Is Proportional Representation an answer?

This article prompted me to post on this subject.

It would depend what the question is but if it is answer to the recent controversy over expenses, I think that this is a red herring.  This is one of those issues where my views have remained constant from when I was a teenage member of the Labour Party to now as a Conservative Parliamentary Candidate.

I accept that the First Past the Post system is not perfect but I still maintain that it is the least worst of all the options.  Despite the recent disasterous behaviour and subsequent stories about MPs, I still fundamentally believe in someone being elected to represent a defined geographical area.  Those people can be removed at an election if the electorate are not happy with them.

I am not supportive of Multi-Member systems either.

Interesting to note of another issue where Alan Keen and I agree!

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2 Responses to “Is Proportional Representation an answer?”

  1. Mark Savage Says:

    The first past the post system is good in parts, Councillor Bowen.

    I’d agree with you that MPs should be represented to a defined geographical area. Since the 1832 Great Reform Act, generally speaking this aspect has worked well, with local accountability both during and between election campaigns.

    The problem is, at present there is often a conflict where, by default, people are effectively forced to support a party at national level as well as locally- when in reality, they may well favour the local candidate as an individual, who may well be best for the area in terms of his or her understanding of its communities and needs. But that doesn’t automatically equate with a preference for the said candidate’s parties polices at national level.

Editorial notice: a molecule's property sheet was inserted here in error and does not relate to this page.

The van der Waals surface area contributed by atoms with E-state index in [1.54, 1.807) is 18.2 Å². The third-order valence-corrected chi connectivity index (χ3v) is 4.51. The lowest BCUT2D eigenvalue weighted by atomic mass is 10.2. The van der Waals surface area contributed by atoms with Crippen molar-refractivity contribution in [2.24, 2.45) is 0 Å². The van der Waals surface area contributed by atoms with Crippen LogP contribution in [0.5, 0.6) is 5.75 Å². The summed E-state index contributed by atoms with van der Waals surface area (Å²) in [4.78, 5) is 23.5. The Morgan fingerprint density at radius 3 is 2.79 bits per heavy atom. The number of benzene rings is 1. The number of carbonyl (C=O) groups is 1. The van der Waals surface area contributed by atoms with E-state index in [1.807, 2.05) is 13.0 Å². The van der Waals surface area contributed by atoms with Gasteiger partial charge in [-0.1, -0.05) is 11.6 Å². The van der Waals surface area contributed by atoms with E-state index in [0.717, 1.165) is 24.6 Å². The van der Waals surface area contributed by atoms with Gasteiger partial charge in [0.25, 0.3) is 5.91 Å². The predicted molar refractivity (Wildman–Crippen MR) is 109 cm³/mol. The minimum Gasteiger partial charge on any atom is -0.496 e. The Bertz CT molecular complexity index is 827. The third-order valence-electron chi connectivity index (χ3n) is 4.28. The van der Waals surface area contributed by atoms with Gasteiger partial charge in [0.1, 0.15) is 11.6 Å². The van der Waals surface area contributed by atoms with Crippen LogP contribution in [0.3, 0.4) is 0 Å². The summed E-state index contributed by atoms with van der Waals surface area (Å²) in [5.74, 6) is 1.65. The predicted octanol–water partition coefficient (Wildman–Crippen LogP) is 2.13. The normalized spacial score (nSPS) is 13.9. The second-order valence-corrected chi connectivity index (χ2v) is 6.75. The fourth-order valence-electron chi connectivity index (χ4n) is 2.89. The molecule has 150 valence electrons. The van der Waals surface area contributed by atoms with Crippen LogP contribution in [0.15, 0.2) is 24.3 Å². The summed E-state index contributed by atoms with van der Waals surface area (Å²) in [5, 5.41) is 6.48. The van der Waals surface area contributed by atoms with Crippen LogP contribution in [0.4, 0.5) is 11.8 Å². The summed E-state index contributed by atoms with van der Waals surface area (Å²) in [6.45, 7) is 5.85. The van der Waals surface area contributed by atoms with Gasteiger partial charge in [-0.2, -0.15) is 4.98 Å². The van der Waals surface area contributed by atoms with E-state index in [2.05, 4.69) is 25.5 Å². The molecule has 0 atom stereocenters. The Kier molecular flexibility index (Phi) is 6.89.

I knew an excellent constituency MP on the South Coast whose views I supported on many issues such as animal welfare- but I would not have been seen dead putting my name against his party’s “ticket” at a general election!

    You may or may not be the best candidate yourself to succeed Alan Keen next year. Certainly your record on local issues, most of the time, has been commendable, and far beyond what I have witnessed from any other local councillors in Feltham North over the years I have voted in the constitutency. But your skills as a local councillor may have little to do with your party affiliation, and just as much to do with your understanding (most of the time- with certain poor exceptions I won’t mention here) of local people. That’s more to do with personal qualities than party politics- isn’t it?

    Until voters have an opportunity to vote both on the merits of an individual local candidate, as well as having a chance to vote on national issues, we lack a truly representative democracy, in my view.

  2. Mark Bowen Says:

    An interesting point of view and thank you for the kind remarks. I like to think I have had some success at engaging with people who are not Conservatives.

    I do recall the time when I went to live in Woolwich not long after John Cartwright had lost his seat. Even in 1992, when he stood as an independent after the demise of the SDP, he only just lost and loads of Conservative and Labour people voted for him because he was such a good constituency MP.

    Out of interest, do you have a preferred system? I do not think that FPTP is perfect but I do think that it is the least worst option.

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